Background: Reusable bedpans and urinals are frequently cleaned and decontaminated using washer-disinfectors (WDs) that may be located in the central processing department (CPD) or on the ward. The objective of this study was to determine how efficiently the WDs provided cleaning and to evaluate the ability of such WDs to kill Clostridium difficile spores.
Methods: The cleaning efficacy of 2 bedpan/urinal WDs (1 in the ward [ward-WD] and 1 in the CPD [CPD-WD]) were evaluated using simulated-use testing that included an ultraviolet-visible marker (UVM) that is readily removed when exposed to liquid. In addition, a proprietary test object surgical instrument (TOSI) device was used to assess the efficacy of the WDs. Artificial test soil (ATS) and C. difficile spore removal and killing also were evaluated. The removal of approximately 10(6) C. difficile spores and subsequent killing of these spores was assessed using autoclaved stool and/or urine as the soil challenge.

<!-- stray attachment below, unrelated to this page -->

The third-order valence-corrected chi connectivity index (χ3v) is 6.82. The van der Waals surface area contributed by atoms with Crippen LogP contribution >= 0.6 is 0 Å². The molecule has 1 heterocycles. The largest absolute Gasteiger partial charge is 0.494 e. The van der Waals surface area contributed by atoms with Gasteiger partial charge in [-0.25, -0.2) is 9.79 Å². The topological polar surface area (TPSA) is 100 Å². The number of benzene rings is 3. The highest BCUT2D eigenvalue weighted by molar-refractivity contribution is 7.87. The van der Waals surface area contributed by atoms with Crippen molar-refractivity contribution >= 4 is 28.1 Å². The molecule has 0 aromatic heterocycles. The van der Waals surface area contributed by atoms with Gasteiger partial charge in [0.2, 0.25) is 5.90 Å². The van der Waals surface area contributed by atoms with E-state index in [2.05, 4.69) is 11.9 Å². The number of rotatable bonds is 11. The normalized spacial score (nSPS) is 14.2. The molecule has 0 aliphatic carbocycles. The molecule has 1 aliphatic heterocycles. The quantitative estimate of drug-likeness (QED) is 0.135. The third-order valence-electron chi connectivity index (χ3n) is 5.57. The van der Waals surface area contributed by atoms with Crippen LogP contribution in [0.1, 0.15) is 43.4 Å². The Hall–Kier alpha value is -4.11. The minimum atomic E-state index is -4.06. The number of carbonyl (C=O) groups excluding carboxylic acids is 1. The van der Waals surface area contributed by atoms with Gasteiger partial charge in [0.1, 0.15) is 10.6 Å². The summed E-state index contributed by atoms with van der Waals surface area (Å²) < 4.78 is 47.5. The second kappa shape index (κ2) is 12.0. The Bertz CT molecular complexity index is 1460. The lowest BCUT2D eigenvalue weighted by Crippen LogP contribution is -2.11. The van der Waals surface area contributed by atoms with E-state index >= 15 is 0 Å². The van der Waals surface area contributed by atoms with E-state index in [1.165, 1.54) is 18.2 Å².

Results: Reusable stainless steel bedpans, plastic bedpans, and plastic urinals were assessed. Triplicate testing done on 3 separate days using TOSI devices, UVM, ATS, and stool and urine soils indicated that the ward-WD did not demonstrate adequate cleaning. It was determined that installation errors accounted for the inadequate cleaning. But the ward-WD did not adequately inactivate C. difficile spores even when the installation problems were corrected and the manufacturer-adjusted maximal thermal conditions were used. The CPD-WD was able not only to adequately clean the test devices of organic soil, but also to completely inactivate the 6 logs of C. difficile spores placed in sealed ampules inside the WD.
Conclusion: The results of this study indicate that user testing of the efficacy of WDs is critical to ensure appropriate functionality. The currently accepted thermal decontamination parameters for all bedpan WDs (ie, 80 degrees C for 1 minute) are not adequate to eliminate C. difficile spores from bedpans.